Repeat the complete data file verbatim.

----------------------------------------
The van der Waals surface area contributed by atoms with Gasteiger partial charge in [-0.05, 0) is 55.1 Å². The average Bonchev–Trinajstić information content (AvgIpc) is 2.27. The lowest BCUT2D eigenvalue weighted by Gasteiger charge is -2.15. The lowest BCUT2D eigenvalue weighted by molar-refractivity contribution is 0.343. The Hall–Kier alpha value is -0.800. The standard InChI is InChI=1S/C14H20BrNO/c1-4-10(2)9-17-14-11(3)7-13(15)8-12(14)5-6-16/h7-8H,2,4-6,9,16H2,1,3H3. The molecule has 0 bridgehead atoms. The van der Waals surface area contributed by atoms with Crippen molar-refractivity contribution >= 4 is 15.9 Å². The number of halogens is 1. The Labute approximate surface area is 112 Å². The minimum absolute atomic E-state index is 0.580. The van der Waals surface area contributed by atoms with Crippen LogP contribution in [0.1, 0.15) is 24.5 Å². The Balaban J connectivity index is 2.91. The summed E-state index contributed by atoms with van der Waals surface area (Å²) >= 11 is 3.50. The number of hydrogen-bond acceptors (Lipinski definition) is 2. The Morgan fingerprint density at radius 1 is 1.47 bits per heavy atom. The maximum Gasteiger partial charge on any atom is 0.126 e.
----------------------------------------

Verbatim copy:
The van der Waals surface area contributed by atoms with Gasteiger partial charge in [-0.05, 0) is 55.1 Å². The average Bonchev–Trinajstić information content (AvgIpc) is 2.27. The lowest BCUT2D eigenvalue weighted by Gasteiger charge is -2.15. The lowest BCUT2D eigenvalue weighted by molar-refractivity contribution is 0.343. The Hall–Kier alpha value is -0.800. The standard InChI is InChI=1S/C14H20BrNO/c1-4-10(2)9-17-14-11(3)7-13(15)8-12(14)5-6-16/h7-8H,2,4-6,9,16H2,1,3H3. The molecule has 0 bridgehead atoms. The van der Waals surface area contributed by atoms with Crippen molar-refractivity contribution >= 4 is 15.9 Å². The number of halogens is 1. The Labute approximate surface area is 112 Å². The minimum absolute atomic E-state index is 0.580. The van der Waals surface area contributed by atoms with Crippen LogP contribution in [0.1, 0.15) is 24.5 Å². The Balaban J connectivity index is 2.91. The summed E-state index contributed by atoms with van der Waals surface area (Å²) >= 11 is 3.50. The number of hydrogen-bond acceptors (Lipinski definition) is 2. The Morgan fingerprint density at radius 1 is 1.47 bits per heavy atom. The maximum Gasteiger partial charge on any atom is 0.126 e.